This year, their numbers have bounced back and they have the pandemic to thank
By AYAKA MCGILL
RARE pink dolphins are returning to the waters between Hong Kong and Macau after the coronavirus pandemic halted ferries, but scientists remain deeply concerned about their long-term survival in one of the world’s busiest sea lanes.
The tell-tale flash of pink leaping from the waters alerts Naomi Brennan to the presence of a local Chinese white dolphin and she jots the animal’s location into a GPS device.
Conservationists like Brennan regularly board boats in the Pearl River Delta to document how the mammals, known for their eye-catching pink colouring, are faring.
“Today we encountered three different groups of dolphins — six adults and two sub-adults,” she explained. “They were engaging in a range of behaviour, from feeding to travelling and socialising.”
For years, keeping tabs on the dolphins has been a disheartening task. The population has fallen by 70%-80% in the past 15 years in what is one of the world’s most industrialised estuaries.
But this year, their numbers have bounced back — and they have the pandemic to thank. Ferries between Hong Kong and Macau have been suspended since February, providing local marine scientists an opportunity to study how the mammals have adapted to the “unprecedented quiet”.
“We’re seeing much larger group sizes as well as much more socialising, mating behaviour, which we hadn’t really been seeing for the last five years or so,” said Dr Lindsay Porter, a Hong Kong-based marine scientist.
According to Porter’s research team, the number of pink dolphins has increased by roughly a third in those waters since March. “These areas seem to be important for feeding and socialising. So, it’s great that there’s this refuge for them,” added Brennan, a member of Porter’s team.
Mega Cities and Shipping
The Pearl River Delta is one of the most industrialised coastal areas on Earth. As well as Hong Kong and Macau, it includes Chinese mainland megacities like Shenzhen, Guangzhou and Dongguan, and is home to some 22 million people.
And aside from heavy shipping traffic, the dolphins’ key habitat has been subjected to a host of large-scale developments, including the construction of Hong Kong’s airport on reclaimed land and the world’s longest sea bridge connecting the financial hub to Macau and Zhuhai.
A huge new reclamation project is also underway to build a third runway for the city’s airport.
According to the World Wide Fund for Nature (WWF), there are only an estimated 2,000 pink dolphins left in the Pearl River Delta — the minimum number that conservationists believe are needed to sustain the species. There is a palpable fear the delta’s dolphins could go extinct under the population’s current trajectory.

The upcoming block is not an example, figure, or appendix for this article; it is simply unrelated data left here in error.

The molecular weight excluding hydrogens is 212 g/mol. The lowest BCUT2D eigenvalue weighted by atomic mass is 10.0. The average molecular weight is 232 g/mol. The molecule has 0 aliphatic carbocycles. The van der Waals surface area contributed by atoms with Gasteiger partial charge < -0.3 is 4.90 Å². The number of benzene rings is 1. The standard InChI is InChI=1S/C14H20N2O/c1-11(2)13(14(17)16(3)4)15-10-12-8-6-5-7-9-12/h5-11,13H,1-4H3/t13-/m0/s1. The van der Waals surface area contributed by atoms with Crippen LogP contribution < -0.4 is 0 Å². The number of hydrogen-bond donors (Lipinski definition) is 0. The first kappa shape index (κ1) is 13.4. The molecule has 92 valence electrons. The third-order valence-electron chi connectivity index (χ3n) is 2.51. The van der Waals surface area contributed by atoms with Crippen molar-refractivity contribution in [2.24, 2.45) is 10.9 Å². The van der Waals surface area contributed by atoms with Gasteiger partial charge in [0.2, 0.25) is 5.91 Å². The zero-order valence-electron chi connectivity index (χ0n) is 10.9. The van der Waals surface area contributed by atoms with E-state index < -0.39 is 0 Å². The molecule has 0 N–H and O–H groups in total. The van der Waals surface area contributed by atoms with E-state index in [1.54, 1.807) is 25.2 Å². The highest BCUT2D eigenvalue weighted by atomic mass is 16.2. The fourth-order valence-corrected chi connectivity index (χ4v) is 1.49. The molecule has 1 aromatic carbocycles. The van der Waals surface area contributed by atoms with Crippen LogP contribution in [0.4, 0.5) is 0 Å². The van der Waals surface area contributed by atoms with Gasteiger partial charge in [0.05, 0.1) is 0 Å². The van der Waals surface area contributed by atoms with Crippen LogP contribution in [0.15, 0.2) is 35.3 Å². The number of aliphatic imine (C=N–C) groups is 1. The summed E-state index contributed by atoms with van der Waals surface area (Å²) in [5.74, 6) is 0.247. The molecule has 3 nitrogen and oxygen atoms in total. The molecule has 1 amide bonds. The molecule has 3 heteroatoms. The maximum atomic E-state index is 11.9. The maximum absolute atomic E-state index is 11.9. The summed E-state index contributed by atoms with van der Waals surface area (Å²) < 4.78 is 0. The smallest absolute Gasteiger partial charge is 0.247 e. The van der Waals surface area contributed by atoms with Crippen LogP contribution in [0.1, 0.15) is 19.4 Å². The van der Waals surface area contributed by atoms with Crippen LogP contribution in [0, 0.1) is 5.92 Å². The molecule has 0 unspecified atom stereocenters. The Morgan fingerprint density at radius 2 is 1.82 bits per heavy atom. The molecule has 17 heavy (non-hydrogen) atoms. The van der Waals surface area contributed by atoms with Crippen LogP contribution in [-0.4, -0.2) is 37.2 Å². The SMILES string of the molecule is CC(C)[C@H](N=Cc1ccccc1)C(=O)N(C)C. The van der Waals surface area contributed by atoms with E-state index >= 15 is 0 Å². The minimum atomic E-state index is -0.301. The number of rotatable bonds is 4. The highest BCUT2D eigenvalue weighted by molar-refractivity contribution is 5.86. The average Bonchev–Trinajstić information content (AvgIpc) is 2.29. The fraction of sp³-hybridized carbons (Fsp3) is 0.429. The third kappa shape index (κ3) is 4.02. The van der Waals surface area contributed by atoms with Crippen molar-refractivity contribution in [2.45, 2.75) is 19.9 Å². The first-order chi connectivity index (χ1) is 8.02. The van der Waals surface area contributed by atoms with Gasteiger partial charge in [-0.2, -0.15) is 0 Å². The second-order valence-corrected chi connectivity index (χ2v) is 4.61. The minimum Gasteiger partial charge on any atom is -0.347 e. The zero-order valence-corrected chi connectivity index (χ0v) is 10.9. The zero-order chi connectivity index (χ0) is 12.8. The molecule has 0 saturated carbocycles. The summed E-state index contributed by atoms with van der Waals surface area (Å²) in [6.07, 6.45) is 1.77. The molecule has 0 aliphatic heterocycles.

“Dolphins, and especially these estuarine dolphins, have a slow birth rate, a slow growth rate, a slow reproductive rate,” said Laurence McCook, head of oceans conservation at WWF-Hong Kong. “So, they need very careful management.”
The lack of ferries is a welcome, but potentially brief, respite for the dolphins. Noise from vessels disturbs mammals that rely on underwater sound for navigation and communication. The ships also pose the physical threat of striking the creatures, injuring and even killing them.
The rugged southern coastline of Hong Kong’s outlying Lantau island provides shelter from typhoons and predators for the dolphins. But it is also where the ferries between Macau and the financial hub travel.
Conservationists are campaigning to expand an existing marine park to better protect the vulnerable species.
“We’ve now identified a habitat that could then be reclaimed by them and could really be used to support their population,” said Brennan, who believes recent findings could provide an opportunity for conservationists to “turn the tide” for the vulnerable dolphin population.
“The fact that we’ve seen such a dramatic change, though still early days, from just one of those impacts going away is a really positive shift.”
But WWF’s McCook warns time is running out for the dolphins.
“They’re an icon of the area,” he said. “They’re a part of Cantonese heritage. They’ve been around here for millennia.”
“It would be a global tragedy to lose this iconic creature from the future of the Greater Bay Area.” — AFP